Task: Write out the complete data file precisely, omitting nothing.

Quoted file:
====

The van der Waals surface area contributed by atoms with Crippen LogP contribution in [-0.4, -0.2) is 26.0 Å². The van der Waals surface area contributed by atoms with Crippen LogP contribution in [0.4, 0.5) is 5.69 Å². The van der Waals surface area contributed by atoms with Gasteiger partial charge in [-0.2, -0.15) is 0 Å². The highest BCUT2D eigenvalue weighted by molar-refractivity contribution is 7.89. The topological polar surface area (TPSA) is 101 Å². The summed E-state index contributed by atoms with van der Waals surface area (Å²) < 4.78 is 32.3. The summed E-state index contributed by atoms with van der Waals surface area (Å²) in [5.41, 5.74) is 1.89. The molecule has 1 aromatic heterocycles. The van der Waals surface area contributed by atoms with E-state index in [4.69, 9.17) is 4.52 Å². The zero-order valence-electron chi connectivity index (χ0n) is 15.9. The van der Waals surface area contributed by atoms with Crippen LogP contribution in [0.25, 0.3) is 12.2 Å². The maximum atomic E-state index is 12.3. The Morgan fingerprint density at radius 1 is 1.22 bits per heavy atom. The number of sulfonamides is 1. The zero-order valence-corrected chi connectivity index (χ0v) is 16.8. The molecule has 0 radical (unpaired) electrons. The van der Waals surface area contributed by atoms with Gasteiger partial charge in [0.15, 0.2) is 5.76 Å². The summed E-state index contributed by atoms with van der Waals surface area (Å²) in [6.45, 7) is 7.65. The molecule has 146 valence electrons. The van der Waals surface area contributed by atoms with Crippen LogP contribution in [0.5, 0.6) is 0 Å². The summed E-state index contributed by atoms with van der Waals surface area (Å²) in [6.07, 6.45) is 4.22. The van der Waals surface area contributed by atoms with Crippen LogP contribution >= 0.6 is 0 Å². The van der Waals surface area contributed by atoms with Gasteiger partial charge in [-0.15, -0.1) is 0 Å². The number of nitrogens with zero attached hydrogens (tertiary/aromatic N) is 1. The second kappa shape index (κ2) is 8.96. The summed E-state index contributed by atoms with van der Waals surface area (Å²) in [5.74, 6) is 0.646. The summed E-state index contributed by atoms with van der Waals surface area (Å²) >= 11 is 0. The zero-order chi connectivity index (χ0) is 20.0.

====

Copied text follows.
The van der Waals surface area contributed by atoms with Crippen LogP contribution in [-0.4, -0.2) is 26.0 Å². The van der Waals surface area contributed by atoms with Crippen LogP contribution in [0.4, 0.5) is 5.69 Å². The van der Waals surface area contributed by atoms with Gasteiger partial charge in [-0.2, -0.15) is 0 Å². The highest BCUT2D eigenvalue weighted by molar-refractivity contribution is 7.89. The topological polar surface area (TPSA) is 101 Å². The summed E-state index contributed by atoms with van der Waals surface area (Å²) < 4.78 is 32.3. The summed E-state index contributed by atoms with van der Waals surface area (Å²) in [5.41, 5.74) is 1.89. The molecule has 1 aromatic heterocycles. The van der Waals surface area contributed by atoms with E-state index in [4.69, 9.17) is 4.52 Å². The zero-order valence-electron chi connectivity index (χ0n) is 15.9. The van der Waals surface area contributed by atoms with Crippen LogP contribution in [0.25, 0.3) is 12.2 Å². The maximum atomic E-state index is 12.3. The Morgan fingerprint density at radius 1 is 1.22 bits per heavy atom. The number of sulfonamides is 1. The zero-order valence-corrected chi connectivity index (χ0v) is 16.8. The molecule has 0 radical (unpaired) electrons. The van der Waals surface area contributed by atoms with Gasteiger partial charge in [0.15, 0.2) is 5.76 Å². The summed E-state index contributed by atoms with van der Waals surface area (Å²) in [6.45, 7) is 7.65. The molecule has 146 valence electrons. The van der Waals surface area contributed by atoms with Crippen LogP contribution in [0.5, 0.6) is 0 Å². The summed E-state index contributed by atoms with van der Waals surface area (Å²) in [6.07, 6.45) is 4.22. The van der Waals surface area contributed by atoms with Crippen LogP contribution >= 0.6 is 0 Å². The van der Waals surface area contributed by atoms with Gasteiger partial charge in [-0.15, -0.1) is 0 Å². The number of nitrogens with zero attached hydrogens (tertiary/aromatic N) is 1. The second kappa shape index (κ2) is 8.96. The summed E-state index contributed by atoms with van der Waals surface area (Å²) in [5.74, 6) is 0.646. The summed E-state index contributed by atoms with van der Waals surface area (Å²) >= 11 is 0. The zero-order chi connectivity index (χ0) is 20.0.